Malala Yousafzai: “Why are we still waiting?”

By Malala Yousafzai, Nobel Prize laureate and activist for female education

Since I began my work as an education activist, I’ve met girls around the world who are denied an education because of war, poverty and discrimination.

Today is International Day of the Girl—and I’d like to introduce you to two of my friends and ask you to join us in our campaign for all girls to have access to 12 years of school.

Amina lives in northern Nigeria where Boko Haram, a terrorist group that opposes girls’ education, is based. While Boko Haram kidnapped hundreds of girls, Amina continued to go to school, graduating from secondary school (high school) last year.

In her community, girls rarely attend secondary school after their primary education and many are forced to marry at ages as young as 12. Today Amina serves a mentor for younger girls, encouraging them to enroll and stay in school.

Amina is standing to the right of Malala. Salam is on the right end. Photo credit: Malin Fezehai/HUMAN for Malala Fund

Amina is standing to the right of Malala. Salam is on the right end. Photo credit: Malin Fezehai/HUMAN for Malala Fund

Salam is my friend from Syria. She and her family fled their home in 2013 and settled near a refugee settlement in Lebanon’s Bekaa Valley. For two years, Salam had nowhere to go to school. She was only able to resume her studies in July, when she enrolled in a school supported by Malala Fund donors and that was opened on my 18th birthday.

Salam says Syrian refugee children must go back to school because “we are the ones who will rebuild all that was destroyed.”

Girls can change the world—but only if we can give them the education they need to thrive. As Amina is already proving, educated girls grow into women who can have real impact in their communities for generations to come.

Investing in girls education in developing countries also leads to economic growth, healthier communities, respect for women’s rights and more:

  • If all women in low and lower middle income countries completed secondary education, deaths of children under the age of five would fall by 49% and early births to teenage mothers would fall by 59%.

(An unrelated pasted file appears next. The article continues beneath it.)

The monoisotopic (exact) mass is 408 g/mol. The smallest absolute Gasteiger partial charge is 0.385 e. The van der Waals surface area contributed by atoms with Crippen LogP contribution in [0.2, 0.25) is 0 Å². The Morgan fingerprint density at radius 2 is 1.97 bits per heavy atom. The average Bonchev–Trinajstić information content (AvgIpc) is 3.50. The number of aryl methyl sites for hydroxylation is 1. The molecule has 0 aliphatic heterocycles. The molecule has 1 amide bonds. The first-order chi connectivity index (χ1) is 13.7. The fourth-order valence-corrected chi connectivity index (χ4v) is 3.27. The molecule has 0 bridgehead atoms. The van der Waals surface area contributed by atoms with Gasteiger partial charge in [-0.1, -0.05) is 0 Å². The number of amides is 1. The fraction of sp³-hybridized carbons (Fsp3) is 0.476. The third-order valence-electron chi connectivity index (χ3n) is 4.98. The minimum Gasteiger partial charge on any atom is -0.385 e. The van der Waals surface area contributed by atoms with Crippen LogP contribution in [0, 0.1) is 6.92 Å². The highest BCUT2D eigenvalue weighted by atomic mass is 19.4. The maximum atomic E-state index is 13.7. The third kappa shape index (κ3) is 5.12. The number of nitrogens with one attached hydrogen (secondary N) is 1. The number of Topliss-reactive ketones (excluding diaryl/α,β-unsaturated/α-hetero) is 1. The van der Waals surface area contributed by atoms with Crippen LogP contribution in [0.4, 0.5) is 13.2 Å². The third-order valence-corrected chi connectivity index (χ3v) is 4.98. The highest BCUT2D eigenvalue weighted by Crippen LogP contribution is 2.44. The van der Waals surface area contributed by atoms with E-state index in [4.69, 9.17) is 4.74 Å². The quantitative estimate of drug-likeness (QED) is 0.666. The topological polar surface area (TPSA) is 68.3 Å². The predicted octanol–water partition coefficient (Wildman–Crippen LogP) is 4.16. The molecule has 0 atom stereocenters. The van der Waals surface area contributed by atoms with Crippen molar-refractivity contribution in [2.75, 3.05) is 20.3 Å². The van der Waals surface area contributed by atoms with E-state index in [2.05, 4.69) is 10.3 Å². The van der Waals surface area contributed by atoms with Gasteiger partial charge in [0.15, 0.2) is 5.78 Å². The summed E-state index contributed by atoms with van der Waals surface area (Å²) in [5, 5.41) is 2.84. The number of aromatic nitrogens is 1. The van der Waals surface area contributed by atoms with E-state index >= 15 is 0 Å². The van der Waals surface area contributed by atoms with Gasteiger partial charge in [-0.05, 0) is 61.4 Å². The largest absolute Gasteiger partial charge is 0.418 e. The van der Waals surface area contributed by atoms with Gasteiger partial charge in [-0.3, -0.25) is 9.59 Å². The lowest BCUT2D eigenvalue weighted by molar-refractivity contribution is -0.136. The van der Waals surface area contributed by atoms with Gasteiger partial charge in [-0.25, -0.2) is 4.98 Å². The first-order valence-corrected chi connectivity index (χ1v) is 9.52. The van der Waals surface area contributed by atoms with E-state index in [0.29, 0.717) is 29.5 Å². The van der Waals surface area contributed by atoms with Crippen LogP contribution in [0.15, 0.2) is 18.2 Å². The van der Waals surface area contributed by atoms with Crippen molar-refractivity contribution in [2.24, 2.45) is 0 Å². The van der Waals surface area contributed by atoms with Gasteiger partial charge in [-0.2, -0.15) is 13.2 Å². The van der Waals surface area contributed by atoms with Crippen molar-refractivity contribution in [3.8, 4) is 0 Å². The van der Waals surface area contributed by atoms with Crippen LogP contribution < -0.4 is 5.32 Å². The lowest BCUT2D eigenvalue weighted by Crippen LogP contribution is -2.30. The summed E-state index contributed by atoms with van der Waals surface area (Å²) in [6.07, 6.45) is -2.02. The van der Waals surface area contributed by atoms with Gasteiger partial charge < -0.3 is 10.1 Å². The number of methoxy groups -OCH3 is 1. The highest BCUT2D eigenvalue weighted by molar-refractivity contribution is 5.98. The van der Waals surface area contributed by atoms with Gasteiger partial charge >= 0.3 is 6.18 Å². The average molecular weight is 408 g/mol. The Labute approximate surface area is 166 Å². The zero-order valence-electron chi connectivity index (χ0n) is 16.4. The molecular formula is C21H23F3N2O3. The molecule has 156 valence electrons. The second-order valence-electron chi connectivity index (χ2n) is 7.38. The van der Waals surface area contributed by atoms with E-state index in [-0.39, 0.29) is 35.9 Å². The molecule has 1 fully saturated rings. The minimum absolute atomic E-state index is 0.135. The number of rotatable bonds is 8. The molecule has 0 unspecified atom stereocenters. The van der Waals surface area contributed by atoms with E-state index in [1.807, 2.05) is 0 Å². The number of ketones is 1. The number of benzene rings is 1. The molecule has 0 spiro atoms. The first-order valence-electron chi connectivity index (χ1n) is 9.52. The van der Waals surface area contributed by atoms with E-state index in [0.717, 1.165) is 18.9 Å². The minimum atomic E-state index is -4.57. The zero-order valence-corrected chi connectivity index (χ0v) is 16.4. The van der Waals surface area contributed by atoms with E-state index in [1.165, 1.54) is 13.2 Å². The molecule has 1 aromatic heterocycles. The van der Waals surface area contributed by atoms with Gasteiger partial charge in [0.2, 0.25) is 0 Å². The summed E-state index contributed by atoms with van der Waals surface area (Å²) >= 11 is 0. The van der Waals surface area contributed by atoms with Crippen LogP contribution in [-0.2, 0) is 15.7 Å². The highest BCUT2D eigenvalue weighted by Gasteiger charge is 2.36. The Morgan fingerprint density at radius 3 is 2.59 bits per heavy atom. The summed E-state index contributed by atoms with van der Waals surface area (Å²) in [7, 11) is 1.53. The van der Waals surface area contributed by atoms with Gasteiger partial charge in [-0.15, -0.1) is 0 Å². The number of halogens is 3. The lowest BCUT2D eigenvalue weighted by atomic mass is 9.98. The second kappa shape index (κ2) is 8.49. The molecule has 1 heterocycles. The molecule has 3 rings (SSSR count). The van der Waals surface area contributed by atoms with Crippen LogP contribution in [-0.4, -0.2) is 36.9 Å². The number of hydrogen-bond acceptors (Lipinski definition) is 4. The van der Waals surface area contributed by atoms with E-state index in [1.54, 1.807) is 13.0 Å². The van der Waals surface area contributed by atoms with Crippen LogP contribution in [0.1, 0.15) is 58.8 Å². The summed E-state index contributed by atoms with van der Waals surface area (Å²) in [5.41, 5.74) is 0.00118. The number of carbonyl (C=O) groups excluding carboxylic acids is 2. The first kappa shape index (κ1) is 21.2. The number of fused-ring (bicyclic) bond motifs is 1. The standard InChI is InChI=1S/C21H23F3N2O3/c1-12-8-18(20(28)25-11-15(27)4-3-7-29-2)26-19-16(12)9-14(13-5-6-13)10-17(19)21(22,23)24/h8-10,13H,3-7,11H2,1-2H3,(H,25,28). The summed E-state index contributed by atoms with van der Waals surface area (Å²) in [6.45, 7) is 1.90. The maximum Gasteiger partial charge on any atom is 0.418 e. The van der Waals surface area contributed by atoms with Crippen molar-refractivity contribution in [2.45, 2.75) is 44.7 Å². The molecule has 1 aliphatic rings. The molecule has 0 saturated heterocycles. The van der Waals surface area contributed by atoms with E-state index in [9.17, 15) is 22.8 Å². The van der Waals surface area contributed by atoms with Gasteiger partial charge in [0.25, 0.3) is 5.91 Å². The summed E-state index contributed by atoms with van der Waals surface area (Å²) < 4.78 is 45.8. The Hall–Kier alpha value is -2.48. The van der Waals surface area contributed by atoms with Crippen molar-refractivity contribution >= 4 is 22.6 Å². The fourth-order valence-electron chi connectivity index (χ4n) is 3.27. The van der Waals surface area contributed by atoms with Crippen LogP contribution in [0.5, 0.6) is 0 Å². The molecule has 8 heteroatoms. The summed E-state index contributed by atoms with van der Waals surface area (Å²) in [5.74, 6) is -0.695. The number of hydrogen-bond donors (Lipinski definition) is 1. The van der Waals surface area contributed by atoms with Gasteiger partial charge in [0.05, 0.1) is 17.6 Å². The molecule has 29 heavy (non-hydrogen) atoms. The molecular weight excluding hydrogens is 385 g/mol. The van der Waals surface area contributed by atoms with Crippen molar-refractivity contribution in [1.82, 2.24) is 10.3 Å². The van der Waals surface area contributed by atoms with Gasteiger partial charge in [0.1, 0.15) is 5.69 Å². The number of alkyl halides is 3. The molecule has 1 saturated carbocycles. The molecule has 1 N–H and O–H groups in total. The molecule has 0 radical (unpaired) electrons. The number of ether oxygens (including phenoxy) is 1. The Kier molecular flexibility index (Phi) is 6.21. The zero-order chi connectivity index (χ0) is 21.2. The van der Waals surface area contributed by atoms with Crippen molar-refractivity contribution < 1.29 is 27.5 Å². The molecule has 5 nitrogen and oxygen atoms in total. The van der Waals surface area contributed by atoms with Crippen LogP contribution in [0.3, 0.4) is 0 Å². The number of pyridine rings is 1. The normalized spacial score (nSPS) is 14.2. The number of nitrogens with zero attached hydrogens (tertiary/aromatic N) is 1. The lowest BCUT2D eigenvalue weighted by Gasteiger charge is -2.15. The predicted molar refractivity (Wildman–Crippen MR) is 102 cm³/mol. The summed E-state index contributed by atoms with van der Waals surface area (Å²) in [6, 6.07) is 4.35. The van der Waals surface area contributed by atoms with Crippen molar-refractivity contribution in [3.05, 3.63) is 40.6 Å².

• In countries with the highest prevalence of child marriage, girls with no education are six times more likely to marry as children than girls with a secondary education.
  • A woman with a secondary education will have children who get on average four more years of school than those with less education.

Girls like Salam and Amina know education can change their lives and their communities. The facts prove they’re right. Yet in developing countries, the poorest girls, on average, receive only three years of schooling.

Why are we still waiting for a world where all girls get 12 years of safe, free education?

At the United Nations last month, countries around the world committed to the Sustainable Development Goals, including the goal of giving all children a safe, free, quality education by 2030.

It’s a lofty promise – but we need everyone’s help to make it a reality. We must all raise our voices and tell our leaders to invest in education for all girls.

Tell them to invest in education for Salam and all refugee children—so that wars cannot stop them from learning.

Tell them to invest in education for the girls Amina mentors, bring back our sisters abducted by Boko Haram, and ensure all girls can study in safety.

Tell them to keep their commitments and invest in our future by giving every child a safe, free, and quality primary and secondary education.

The world needs a change. It cannot change itself. It is me, it is you, it is all of us who have to bring that change.

StandWithMalala

Go to malala.org, join the Stand #withMalala campaign, and tell the world that you want 12 years of education for all girls!